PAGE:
The Families First Coronavirus Response Act (H.R.6201 or FFCRA) requires covered employers (businesses with under 500 employees) to provide paid sick leave to employees quarantined due to the recent coronavirus (COVID-19) crisis. You are also legally responsible for informing your employees about their rights under the FFCRA.
You Are Legally Obligated to Post a Notice
Every covered business is required to post this notice in a highly visible area (such as on a bulletin board in the common room). For many businesses that have now embraced remote work to comply with social distancing, the requirement for this notice can be satisfied by creating a link to the notice on your employee website. You can also email (or direct mail) the notice to your employees if you don't have a website or employee portal that your employees will be regularly visiting.
This notice must be posted immediately (as of April 1st). If you have multiple buildings, make sure that you post the notice in a visible location in each building. You can find and print the notice by visiting this link, and you can also contact the Department of Labor's Wage and Hour Division at 1-866-487-9243 to have a poster printed and mailed to your workplace free of charge.
Walk Your Employees Through the Notice Information
Some of your employees may get understandably upset or angry at FFCRA.
For starters, FFCRA pays employees two-thirds of wages for paid sick leave involving caring for someone in quarantine or caring for their child whose school has closed down due to COVID-19. However, for those who are sick themselves, FFCRA pays 100% of their wages.
Currently, the FFCRA stipulates that covered businesses must provide the following to all employees (regardless of the length of time with your business):
- Two-weeks paid sick leave "at the employee's regular rate of pay" if the employee is quarantined. It's important to note that the employee does not need a doctor's note to take this sick leave.
- Two-weeks paid sick leave "at two-thirds the employee's regular rate of pay " if the employee needs to care for someone who is quarantined, or they need to care for a child who can no longer attend class due to the coronavirus.
The FFCRA also stipulates that you must provide the following to employees who have been with your business at least 30 days:
- An additional 10 weeks of paid leave "at two-thirds the employee's regular rate of pay" to care for their child who can no longer attend class due to the coronavirus
In other words, the qualifying reason for leaving work determines the employee's rate of paid leave. If they are personally sick, they have their full wages covered. Otherwise, they have two-thirds of their wages covered.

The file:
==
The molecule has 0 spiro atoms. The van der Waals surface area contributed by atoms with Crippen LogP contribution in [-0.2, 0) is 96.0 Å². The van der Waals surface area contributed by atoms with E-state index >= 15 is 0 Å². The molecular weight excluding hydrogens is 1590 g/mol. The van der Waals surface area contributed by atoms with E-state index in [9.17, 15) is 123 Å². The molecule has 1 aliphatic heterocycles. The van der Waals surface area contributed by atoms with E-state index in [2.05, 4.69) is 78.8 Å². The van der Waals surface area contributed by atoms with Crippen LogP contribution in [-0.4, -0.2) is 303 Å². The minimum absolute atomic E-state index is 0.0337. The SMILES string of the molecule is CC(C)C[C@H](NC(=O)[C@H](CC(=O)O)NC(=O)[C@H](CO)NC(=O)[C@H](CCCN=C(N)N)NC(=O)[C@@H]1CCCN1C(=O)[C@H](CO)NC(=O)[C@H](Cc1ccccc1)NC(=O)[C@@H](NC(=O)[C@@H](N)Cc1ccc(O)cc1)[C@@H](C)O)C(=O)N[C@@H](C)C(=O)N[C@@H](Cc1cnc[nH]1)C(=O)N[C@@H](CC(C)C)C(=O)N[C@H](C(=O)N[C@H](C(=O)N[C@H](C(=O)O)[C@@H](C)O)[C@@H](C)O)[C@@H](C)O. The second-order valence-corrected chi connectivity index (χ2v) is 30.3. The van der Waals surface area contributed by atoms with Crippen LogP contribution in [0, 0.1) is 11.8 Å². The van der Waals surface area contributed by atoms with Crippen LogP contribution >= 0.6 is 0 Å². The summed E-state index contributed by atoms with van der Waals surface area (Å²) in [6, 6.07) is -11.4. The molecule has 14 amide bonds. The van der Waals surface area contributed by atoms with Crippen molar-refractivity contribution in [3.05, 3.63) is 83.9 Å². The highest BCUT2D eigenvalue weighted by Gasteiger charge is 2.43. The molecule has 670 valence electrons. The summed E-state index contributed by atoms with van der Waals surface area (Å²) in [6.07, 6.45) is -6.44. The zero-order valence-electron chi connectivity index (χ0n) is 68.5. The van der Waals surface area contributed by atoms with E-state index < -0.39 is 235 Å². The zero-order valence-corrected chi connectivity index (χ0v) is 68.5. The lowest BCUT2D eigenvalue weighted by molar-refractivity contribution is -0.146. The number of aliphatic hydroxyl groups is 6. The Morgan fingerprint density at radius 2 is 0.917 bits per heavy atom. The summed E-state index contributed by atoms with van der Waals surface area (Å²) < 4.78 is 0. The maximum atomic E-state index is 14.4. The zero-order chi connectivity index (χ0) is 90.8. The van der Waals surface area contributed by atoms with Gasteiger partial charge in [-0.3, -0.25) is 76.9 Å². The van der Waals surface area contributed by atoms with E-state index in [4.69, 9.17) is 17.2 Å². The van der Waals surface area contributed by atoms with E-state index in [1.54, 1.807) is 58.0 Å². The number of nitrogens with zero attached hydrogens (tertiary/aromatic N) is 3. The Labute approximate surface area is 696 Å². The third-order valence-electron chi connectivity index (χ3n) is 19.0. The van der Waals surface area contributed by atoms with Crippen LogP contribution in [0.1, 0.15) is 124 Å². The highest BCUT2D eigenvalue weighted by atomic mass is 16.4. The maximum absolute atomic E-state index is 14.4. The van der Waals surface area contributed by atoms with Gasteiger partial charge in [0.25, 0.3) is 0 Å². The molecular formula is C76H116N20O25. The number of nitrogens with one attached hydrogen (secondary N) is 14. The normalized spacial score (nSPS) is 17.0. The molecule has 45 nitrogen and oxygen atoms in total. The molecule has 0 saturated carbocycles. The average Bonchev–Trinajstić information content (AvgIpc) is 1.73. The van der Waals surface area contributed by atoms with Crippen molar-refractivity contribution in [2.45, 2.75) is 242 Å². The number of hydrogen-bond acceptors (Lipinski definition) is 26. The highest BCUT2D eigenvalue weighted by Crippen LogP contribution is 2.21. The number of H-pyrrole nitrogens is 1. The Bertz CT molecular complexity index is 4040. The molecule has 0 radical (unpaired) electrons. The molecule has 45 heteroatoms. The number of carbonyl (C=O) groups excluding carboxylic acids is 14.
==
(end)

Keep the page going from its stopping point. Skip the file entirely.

Help Employees Understand the Process for Coronavirus Paid Sick Leave
Neither managers nor your employees can just decide to take the paid sick leave. As the FFCRA poster makes clear, employees must meet at least one of the following criteria:
- Be subject to a local, state, or federal quarantine or isolation order (e.g., their state requires them to stay home due to coming into contact with someone with COVID-19 or having recently traveled).
- They have been advised by a healthcare provider that they should self-quarantine due to exhibiting symptoms of COVID-19
- They are currently experiencing symptoms, and they are seeking a diagnosis from their healthcare provider (i.e., they do not have to have a diagnosis at the time of taking the paid sick leave).
- They are caring for someone who is self-quarantining due to COVID-19.
- They are caring for their child who can no longer attend school due to its closing.
- They are "experiencing any other substantially-similar condition specified by the Secretary of Health and Human Services, in consultation with the Secretaries of Labor and Treasury."
FFCRA also states that employees must not be able to work either in the office or via telework (remote work). So employees can't claim paid sick leave if they can continue to work remotely.
Be Open to Questions and Completely Transparent
When you post the notice or send an email of the notice, make sure that you let your employees know that they can talk to you if you have any questions. While the notice should answer most employee questions, they may come to you to help them with parts they don't understand or to complain about specifics.
Let them know you're there for them. These are difficult times. Many employees are trying to figure out how to deal with these stressful situations, and you should be willing to help them figure out the best course of action for them.
To get more up-to-date information, check out our COVID-19 resource page.